Tick borne disease: Ehrlichiosis

Also known as: Human Monocytic Ehrlichiosis, Human Granulocytic Ehrlichiosis

Disease Agent: Ehrlichia chaffeensis, Ehrlichia ewingii, Ehrlichia muris eauclairensis

Infectious Bite Time: A tick infected with ehrlichiosis usually needs to remain attached to you for more than 24 hours for transmission to occur.

Incubation Period: the onset of impacts from ehrlichiosis will begin 5 to 14 days after infection.

Common Signs and Symptoms: Ehrlichiosis symptoms include high chills, fever, muscle pain, impaired mental state, rash, weakness, vomiting, diarrhea, weight loss, confusion, nausea, vomiting, anorexia

Serious Complications: kidney failure, respiratory problems, death

Treatment Options: Health care options are available. Doxycycline is an antibiotic that has been used to treat ehrlichiosis. If you believe you have contracted ehrlichiosis consult a medical professional, early diagnosis is essential to preventing serious complications, delaying treatment can make a bad situation worse, resulting in escalated symptom severity or even death.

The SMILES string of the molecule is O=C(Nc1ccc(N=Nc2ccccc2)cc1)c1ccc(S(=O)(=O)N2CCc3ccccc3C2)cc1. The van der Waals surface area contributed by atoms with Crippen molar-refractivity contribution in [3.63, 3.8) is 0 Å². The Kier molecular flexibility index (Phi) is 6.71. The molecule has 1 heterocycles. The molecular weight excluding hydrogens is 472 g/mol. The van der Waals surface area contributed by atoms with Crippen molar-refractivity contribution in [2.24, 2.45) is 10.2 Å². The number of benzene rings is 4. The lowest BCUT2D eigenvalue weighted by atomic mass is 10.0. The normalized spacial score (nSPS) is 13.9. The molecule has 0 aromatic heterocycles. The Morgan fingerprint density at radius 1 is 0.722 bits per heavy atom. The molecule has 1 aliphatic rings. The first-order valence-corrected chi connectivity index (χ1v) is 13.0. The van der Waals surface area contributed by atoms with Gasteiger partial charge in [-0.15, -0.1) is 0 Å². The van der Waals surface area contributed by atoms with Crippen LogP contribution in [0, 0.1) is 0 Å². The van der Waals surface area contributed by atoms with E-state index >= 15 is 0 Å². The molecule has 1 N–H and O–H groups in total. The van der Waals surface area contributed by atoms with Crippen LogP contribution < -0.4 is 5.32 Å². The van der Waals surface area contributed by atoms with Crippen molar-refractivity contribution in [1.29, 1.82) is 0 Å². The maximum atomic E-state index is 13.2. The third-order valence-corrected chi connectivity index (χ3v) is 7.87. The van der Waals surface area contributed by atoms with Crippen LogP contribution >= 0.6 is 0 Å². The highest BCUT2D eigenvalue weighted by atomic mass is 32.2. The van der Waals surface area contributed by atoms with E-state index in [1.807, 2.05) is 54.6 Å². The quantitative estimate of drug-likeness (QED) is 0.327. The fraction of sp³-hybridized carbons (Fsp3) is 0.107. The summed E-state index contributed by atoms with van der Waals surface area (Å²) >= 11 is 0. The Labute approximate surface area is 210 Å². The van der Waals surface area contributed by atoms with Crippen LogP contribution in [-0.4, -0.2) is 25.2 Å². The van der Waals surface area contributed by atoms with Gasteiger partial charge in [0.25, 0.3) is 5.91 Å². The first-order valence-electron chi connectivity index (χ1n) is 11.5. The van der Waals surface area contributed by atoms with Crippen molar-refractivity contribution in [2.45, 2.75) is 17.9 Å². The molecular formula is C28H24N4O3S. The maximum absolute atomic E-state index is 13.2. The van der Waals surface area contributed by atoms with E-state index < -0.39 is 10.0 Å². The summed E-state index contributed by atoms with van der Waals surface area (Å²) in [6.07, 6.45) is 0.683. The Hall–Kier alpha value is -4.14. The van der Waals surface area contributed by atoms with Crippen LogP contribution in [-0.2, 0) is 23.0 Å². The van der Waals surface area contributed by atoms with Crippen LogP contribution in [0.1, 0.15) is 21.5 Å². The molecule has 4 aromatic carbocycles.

Notes and Facts: Ehrlichiosis is a serious and potentially fatal condition. The elderly and those with weakened immune systems may be at a higher risk for serious complications from this disease, especially those older than 70 years of age. Most ehrlichiosis fatalities occur in extremely young or old individuals. Instances of ehrlichiosis are most common on the East Coast, in Texas, and other areas infested by the lone star tick, including the states of Oklahoma, Missouri, and Arkansas. You cannot simply look at a tick and determine if it is infected with ehrlichiosis, if a tick is attached to you learn how to remove a tick and keep the tick, it can be tested for ehrlichiosis. Use Tick Proof to prevent future attacks.

What ticks transmit Ehrlichiosis? American dog tick, Eastern Blacklegged tick, Western Blacklegged tick, “deer tick”, Lone Star tick

Primary Vector: Lone Star tick

Number of infections reported per year, United States: 1500+

The Lone Star tick (below) transmits Ehrlichiosis.